Bacterial Vaginosis is an infection caused by the overgrowth of certain bacteria in the vagina and it can also result in a green vaginal discharge. While it is not an STI, researchers believe BV is linked to unprotected sex due to semen being more alkaline than the naturally acidic environment of the vagina. This change in the pH balance of the vagina can allow bacteria to thrive, resulting in a BV infection.
Although it is more prevalent in sexually active women aged 15-44, studies have found that women of any age who douche or smoke can also experience BV infections. As well as a gray-green colored vaginal discharge, BV symptoms can include a fishy odor, a burning sensation during urination, and vaginal itching.
How To Diagnose & Treat Bacterial Vaginosis
Unfortunately, even though a course of antibiotics will successfully treat a BV infection, over 50% of women experience a recurring infection within 12 months. There are, however, preventative steps that can be taken to significantly reduce the risk of re-infection.
For example, using condoms during sex and washing the vagina after sex, quitting douching & smoking, and wearing breathable cotton underwear are all preventative measures.
In addition, consider adding a daily probiotic, like Flora Bloom Probiotics for Women from Intimate Rose. Probiotics significantly help to balance the vaginal pH, as well as improve your overall digestion and lower the risk of recurring BV infections.
Current research also looks positive in confirming that Boric Acid Suppositories, like those from Intimate Rose, when taken as a regular supplement, can prevent recurring BV infections.
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What Does Green Vaginal Discharge During Pregnancy Mean?
If you experience a green vaginal discharge during pregnancy, it means you have an infection and you should schedule an appointment with your doctor. A trich infection during pregnancy, for example, can trigger premature deliveries, or result in low birth weights for the baby.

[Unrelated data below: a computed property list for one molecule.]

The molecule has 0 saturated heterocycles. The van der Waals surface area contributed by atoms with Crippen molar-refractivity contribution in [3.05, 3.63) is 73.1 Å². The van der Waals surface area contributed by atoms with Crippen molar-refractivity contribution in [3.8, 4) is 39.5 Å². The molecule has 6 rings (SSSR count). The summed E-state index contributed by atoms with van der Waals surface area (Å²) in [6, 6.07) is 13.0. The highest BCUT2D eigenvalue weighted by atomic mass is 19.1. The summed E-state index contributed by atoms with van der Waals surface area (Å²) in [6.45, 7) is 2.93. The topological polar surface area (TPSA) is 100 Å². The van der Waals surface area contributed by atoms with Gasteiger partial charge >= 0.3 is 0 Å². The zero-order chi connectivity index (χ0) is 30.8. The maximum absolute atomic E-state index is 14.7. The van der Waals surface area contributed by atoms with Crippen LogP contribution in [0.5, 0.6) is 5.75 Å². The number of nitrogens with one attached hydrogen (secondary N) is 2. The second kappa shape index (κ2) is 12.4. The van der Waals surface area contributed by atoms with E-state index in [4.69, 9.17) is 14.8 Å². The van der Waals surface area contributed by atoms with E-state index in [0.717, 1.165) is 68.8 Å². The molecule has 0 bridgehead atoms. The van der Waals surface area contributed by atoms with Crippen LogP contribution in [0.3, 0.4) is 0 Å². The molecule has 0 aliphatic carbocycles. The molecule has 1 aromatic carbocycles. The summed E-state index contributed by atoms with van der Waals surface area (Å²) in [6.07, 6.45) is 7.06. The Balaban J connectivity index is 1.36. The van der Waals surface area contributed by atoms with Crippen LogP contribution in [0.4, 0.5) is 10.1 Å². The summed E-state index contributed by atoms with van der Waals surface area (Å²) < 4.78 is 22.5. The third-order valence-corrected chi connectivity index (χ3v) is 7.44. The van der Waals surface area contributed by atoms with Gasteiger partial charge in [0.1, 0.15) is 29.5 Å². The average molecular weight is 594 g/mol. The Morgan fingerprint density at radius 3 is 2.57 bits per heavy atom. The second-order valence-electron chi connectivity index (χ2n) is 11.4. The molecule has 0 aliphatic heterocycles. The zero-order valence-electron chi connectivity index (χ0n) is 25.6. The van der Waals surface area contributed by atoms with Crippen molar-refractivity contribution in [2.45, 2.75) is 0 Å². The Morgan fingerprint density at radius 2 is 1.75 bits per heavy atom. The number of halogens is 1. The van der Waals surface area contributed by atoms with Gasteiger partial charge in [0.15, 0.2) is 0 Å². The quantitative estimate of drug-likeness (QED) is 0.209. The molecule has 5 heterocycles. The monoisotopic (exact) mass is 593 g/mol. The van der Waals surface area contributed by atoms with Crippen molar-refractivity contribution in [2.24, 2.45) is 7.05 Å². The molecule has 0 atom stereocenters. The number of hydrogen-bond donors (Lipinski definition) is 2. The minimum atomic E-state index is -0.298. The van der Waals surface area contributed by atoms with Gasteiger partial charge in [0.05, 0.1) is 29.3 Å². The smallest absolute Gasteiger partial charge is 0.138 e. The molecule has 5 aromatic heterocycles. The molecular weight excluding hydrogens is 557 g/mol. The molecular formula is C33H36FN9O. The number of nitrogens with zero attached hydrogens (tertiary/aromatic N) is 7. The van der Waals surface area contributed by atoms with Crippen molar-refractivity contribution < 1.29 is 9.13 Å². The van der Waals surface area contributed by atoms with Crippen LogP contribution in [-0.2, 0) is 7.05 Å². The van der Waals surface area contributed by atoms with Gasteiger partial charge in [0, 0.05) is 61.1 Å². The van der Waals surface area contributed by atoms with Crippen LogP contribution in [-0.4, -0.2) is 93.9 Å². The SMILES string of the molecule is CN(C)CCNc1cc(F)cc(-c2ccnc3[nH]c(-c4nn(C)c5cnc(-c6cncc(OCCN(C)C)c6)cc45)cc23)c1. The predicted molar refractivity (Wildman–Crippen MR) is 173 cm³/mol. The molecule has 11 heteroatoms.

How to Diagnose & Treat Green Vaginal Discharge During Pregnancy
If you experience green vaginal discharge while pregnant, be extra cautious and see your doctor immediately. Pregnancy-friendly antibiotics can be prescribed for expectant moms with vaginal infections that will not affect the baby.
A green vaginal discharge is never normal, and almost always signals an infection, especially if accompanied by a foul odor, itching, swelling, or burning during urination. It is always advisable to contact your doctor as soon as you notice any green vaginal discharge, who will more than likely prescribe a course of antibiotics as treatment.
In addition, natural supplements, such as Boric Acid suppositories and Probiotics, can help keep future infections at bay.
Centers for Disease Control & Prevention – Trichomonasias CDC Fact Sheet
Centers for Disease Control & Prevention - STD Facts – Gonorrhea - https://www.cdc.gov/std/gonorrhea/
Centers for Disease Control & Prevention - Chlamydia STD Information - https://www.cdc.gov/std/chlamydia/
Hindawi – Association between Semen Exposure and Incident Bacterial Vaginosis -
National Center for Biotechnology Information – Clinicians use of Intravaginal Boric Acid Maintenance Therapy for Recurrent Vulvovaginal Candidiasis and Bacterial Vaginosis -https://www.ncbi.nlm.nih.gov/pmc/articles/PMC6878170/